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In most textbooks Ito's lemma is derived (on different levels of technicality depending on the intended audience) and then only the classic examples of Geometric Brownian motion and the Black-Scholes equation are given.

My question
I am looking for references where lots of worked examples of applying Ito's lemma are given in an easy to follow, step by step fashion. Also more advanced cases should be covered.

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These are all examples on Ito Formula in its general form (with quadratic variations):

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    $\begingroup$ +1: Thank you, could you please also give a source $\endgroup$ – vonjd Jul 21 '14 at 8:50
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    $\begingroup$ @vonjd Its lecture notes from a course on Mathematical Finance $\endgroup$ – emcor Jul 21 '14 at 9:02
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    $\begingroup$ @emcor Can I have this images in pdf file $\endgroup$ – Zbigniew Feb 23 '15 at 15:49
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I thought this was an interesting example to add. It concerns a "ratio model" of habit (as opposed to a "difference" model of habit). See, for example, Abel (1990, American Economic Review). Let $$ x_t = \lambda \int_{-\infty}^t e^{-\lambda(t-s)} c_s ds. $$ (For context, $x_t$ is a log habit index that is given by a geometric average of past consumption, where $c_t$ is log consumption.) Then by Ito's formula, \begin{align} d x_t &= \lambda \int_{-\infty}^t -\lambda e^{-\lambda(t-s)} c_s ds \, dt + \lambda c_t dt \\ &= \lambda (c_t - x_t) dt. \end{align} The part that is interesting to me is the that it easy to err in thinking that the answer is $dx_t = \lambda c_t dt$ or $d x_t = -\lambda x_t dt$.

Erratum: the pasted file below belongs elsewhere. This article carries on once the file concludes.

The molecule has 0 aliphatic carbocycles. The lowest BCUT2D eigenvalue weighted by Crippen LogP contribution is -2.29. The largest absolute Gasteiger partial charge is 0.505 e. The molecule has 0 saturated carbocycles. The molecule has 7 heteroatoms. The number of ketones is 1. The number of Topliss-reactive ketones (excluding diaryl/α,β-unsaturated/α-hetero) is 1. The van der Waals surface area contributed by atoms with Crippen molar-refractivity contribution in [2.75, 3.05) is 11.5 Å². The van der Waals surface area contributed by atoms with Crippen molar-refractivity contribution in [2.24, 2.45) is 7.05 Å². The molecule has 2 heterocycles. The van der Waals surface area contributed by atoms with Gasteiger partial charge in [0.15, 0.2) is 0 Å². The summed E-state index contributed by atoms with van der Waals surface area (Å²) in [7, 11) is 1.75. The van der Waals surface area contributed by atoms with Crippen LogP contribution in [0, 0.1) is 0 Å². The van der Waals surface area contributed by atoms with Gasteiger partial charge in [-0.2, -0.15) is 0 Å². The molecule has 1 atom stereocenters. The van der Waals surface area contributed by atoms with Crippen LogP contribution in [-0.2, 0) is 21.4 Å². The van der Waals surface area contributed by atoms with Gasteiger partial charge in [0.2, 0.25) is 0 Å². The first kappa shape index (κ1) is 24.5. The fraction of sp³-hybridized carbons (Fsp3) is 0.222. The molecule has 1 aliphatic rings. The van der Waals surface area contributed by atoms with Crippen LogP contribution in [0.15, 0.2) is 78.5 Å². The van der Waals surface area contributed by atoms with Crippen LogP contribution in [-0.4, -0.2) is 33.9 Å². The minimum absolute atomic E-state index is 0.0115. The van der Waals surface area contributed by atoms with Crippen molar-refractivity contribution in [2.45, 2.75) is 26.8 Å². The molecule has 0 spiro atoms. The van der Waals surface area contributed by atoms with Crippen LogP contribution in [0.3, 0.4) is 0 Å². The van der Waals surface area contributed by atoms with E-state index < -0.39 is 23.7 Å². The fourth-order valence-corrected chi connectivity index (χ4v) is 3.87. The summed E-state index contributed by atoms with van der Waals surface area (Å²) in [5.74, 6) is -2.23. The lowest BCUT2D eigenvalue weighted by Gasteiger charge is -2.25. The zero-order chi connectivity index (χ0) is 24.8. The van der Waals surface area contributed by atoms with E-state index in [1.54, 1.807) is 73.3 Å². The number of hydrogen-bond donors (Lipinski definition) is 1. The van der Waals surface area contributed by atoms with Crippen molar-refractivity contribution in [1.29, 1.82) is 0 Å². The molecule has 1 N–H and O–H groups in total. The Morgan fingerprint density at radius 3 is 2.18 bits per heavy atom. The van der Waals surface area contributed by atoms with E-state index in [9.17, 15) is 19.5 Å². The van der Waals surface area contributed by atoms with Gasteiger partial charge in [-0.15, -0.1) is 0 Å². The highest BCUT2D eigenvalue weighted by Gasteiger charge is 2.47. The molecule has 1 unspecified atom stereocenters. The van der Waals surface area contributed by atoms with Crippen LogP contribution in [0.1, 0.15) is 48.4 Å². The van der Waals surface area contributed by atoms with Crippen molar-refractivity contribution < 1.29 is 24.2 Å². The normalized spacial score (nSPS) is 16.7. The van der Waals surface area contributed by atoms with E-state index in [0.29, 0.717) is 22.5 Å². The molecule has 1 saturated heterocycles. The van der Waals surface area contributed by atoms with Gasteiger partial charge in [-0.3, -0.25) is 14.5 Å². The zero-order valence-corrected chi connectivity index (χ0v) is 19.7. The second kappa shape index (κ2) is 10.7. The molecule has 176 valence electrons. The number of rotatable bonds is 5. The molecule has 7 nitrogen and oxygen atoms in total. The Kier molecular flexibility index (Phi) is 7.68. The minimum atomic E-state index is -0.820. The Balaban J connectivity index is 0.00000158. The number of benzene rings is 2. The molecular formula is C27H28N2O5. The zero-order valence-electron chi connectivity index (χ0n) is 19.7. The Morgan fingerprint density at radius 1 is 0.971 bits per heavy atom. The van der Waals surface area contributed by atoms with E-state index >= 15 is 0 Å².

EDIT: Here, $c_s$ is some well-behaved stochastic process. This is essentially the same as 9-1 (a) above when $dc_t = dW_t$, where $W$ is a Brownian motion. This kind of calculation seems to show up somewhat frequently (Hull-White interest rate model), but doesn't seem to directly use Ito's lemma.

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  • $\begingroup$ Where do you need Ito's lemma in this? Looks like plain Leibniz rule to me - en.wikipedia.org/wiki/Leibniz_integral_rule#Formal_statement. $\endgroup$ – LocalVolatility Feb 13 '17 at 8:08
  • $\begingroup$ @LocalVolatility I've edited the answer to reflect your comment. I guess the point is that $c_t$ can be a stochastic process and the calculation still works out the same (example 9-1 (a) above). However, I can remove the answer entirely if you think that's best. $\endgroup$ – jmbejara Feb 13 '17 at 17:05
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    $\begingroup$ I think there is no harm in keeping it as your edit makes it clear that it doesn't directly invoke Ito's lemma. $\endgroup$ – LocalVolatility Feb 13 '17 at 17:27

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